I had a jar of kimchi that was a little over a month old. At that point it's got a little tang in it and doesn't taste as good as fresh kimchi. It's still edible, though, and is best used for stews and other cooked dishes.
So, I decided to make soondubu jjigae, which translates to "soft tofu kimchi stew." A jjigae is a savory, hearty Korean stew. There are many varieties of jjigae using various ingredients.
I've had soondubu jjigae many times in restaurants, but I've never made it at home. I consulted with a Korean friend who assured me it was easy, and I researched online by reading several different recipes. It became apparent to me that there's no one way to make soondubu jjigae; it's one of those "comfort dishes" where everyone has their own recipe and people claim their mother's is the best.
I was feeling particularly nesty that day and didn't feel like leaving the house to shop for new ingredients, so I wanted to use what I had in the house. So, borrowing various elements from different recipes, I devised my very own soondubu jjigae, and it was absolutely delicious. My partner heartily approved.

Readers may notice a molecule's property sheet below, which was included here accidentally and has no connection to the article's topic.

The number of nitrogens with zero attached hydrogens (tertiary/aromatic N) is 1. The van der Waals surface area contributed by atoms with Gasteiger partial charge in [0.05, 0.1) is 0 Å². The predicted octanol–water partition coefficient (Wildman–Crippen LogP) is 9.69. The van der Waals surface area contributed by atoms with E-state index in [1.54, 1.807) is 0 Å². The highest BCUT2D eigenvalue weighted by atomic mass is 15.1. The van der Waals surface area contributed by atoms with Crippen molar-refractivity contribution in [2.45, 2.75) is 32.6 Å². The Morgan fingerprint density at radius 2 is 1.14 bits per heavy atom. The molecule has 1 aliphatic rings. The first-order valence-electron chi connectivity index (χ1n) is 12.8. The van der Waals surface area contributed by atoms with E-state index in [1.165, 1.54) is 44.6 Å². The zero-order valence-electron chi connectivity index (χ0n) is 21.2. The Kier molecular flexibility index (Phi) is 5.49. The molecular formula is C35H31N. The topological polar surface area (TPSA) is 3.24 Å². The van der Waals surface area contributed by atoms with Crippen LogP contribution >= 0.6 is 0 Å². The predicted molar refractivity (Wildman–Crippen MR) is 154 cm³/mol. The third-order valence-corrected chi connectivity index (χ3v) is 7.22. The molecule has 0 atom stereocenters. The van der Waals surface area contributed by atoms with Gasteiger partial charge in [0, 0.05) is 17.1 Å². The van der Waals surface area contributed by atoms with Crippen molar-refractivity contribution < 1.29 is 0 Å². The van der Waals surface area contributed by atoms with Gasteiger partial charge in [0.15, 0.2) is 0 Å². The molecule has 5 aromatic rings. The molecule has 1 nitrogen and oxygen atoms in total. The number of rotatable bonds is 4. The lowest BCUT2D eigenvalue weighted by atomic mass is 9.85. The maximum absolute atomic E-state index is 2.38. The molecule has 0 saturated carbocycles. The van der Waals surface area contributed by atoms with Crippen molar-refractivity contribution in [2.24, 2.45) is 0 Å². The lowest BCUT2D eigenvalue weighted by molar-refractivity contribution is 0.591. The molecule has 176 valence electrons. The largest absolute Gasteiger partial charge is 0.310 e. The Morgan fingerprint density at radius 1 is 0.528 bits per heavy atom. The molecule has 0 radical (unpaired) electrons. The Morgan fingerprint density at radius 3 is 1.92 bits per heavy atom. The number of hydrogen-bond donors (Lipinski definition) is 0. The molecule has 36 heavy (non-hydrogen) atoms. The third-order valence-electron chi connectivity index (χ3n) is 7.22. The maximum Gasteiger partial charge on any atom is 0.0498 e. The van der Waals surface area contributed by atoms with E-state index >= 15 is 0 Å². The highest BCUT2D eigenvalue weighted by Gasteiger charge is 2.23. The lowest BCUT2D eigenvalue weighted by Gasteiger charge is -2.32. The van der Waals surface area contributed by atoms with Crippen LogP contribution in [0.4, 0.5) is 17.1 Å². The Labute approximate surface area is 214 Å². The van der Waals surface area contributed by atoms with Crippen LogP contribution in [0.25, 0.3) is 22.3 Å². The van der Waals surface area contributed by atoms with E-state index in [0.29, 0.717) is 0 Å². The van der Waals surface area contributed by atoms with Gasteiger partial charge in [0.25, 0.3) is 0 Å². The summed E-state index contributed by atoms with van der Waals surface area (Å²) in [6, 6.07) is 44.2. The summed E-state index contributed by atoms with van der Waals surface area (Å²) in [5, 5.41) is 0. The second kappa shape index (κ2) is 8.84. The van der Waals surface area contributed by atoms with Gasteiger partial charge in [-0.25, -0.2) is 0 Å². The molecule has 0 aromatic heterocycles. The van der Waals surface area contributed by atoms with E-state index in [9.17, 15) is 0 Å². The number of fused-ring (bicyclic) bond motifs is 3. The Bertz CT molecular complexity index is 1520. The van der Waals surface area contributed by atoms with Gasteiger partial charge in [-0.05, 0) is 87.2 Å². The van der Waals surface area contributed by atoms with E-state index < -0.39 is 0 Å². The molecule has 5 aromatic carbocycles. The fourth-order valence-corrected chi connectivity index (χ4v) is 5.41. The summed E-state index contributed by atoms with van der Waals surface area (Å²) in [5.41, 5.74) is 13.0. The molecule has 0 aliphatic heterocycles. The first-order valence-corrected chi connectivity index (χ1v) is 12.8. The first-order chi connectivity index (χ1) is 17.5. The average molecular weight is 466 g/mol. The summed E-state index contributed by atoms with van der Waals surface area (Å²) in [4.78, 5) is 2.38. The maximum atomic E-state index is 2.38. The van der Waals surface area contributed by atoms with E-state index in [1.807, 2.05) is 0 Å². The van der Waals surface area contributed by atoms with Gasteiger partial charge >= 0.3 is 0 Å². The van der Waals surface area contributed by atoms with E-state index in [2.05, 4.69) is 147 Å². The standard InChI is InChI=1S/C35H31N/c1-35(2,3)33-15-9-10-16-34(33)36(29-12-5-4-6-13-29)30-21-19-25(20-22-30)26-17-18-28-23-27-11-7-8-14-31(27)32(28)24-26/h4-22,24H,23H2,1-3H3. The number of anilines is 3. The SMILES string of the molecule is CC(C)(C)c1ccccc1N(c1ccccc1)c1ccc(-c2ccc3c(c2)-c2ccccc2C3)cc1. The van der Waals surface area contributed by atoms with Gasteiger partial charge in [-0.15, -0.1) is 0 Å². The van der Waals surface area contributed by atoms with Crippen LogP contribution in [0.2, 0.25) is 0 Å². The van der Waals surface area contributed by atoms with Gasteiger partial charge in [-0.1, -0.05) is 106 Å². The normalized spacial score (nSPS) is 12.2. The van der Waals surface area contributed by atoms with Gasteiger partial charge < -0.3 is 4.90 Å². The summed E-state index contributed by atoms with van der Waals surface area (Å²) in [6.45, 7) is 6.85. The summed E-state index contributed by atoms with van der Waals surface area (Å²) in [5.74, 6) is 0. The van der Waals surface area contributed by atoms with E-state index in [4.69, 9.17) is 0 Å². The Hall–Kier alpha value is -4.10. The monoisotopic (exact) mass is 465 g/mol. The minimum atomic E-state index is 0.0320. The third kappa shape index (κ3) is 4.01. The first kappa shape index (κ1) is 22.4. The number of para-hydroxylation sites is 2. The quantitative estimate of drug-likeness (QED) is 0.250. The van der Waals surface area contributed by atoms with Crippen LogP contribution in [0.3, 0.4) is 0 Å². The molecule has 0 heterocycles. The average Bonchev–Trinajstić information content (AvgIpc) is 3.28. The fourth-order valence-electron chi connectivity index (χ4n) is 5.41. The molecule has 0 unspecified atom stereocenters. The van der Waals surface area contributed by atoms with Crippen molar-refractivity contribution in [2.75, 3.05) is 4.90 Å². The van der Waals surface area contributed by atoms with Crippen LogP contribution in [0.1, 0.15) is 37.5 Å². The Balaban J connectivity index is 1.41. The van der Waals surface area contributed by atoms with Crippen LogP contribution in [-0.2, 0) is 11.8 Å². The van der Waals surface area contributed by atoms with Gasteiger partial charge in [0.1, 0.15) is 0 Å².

Here's how I did it:
1 1/2 cups chopped whole baby daikon radish kimchi + the liquid from the kimchi jar
8 dried shiitake mushrooms
Shiitake mushroom water
1 tablespoon whole dried shrimp
Fish sauce, to taste (I love fish sauce, so I put a lot in - maybe 2 or 3 tablespoons?)
About 1 cup of soy sauce
1 tablespoon Korean red pepper paste
2 cups sliced Napa kimchi
1 can of tuna
1 box soft tofu, cubed
Hard boiled eggs for garnish
Slice the whole radish kimchi and add it to a soup pot, along with all the pepper juice from the kimchi jar and let that simmer for a while till the sauce gets thick. Meanwhile, boil some water and add the shiitakes. When soft, remove and slice. Do not discard the water; add it to the soup pot. Add fish sauce, soy sauce, and red pepper paste and simmer until broth is blended nicely. Add the tuna and napa kimchi with juices and simmer some more until the stew is nice and bubbly. Lastly, add the soft tofu and stir gently. Cook until just heated, and serve with quartered hard boiled eggs.
(Image: Kathryn Hill)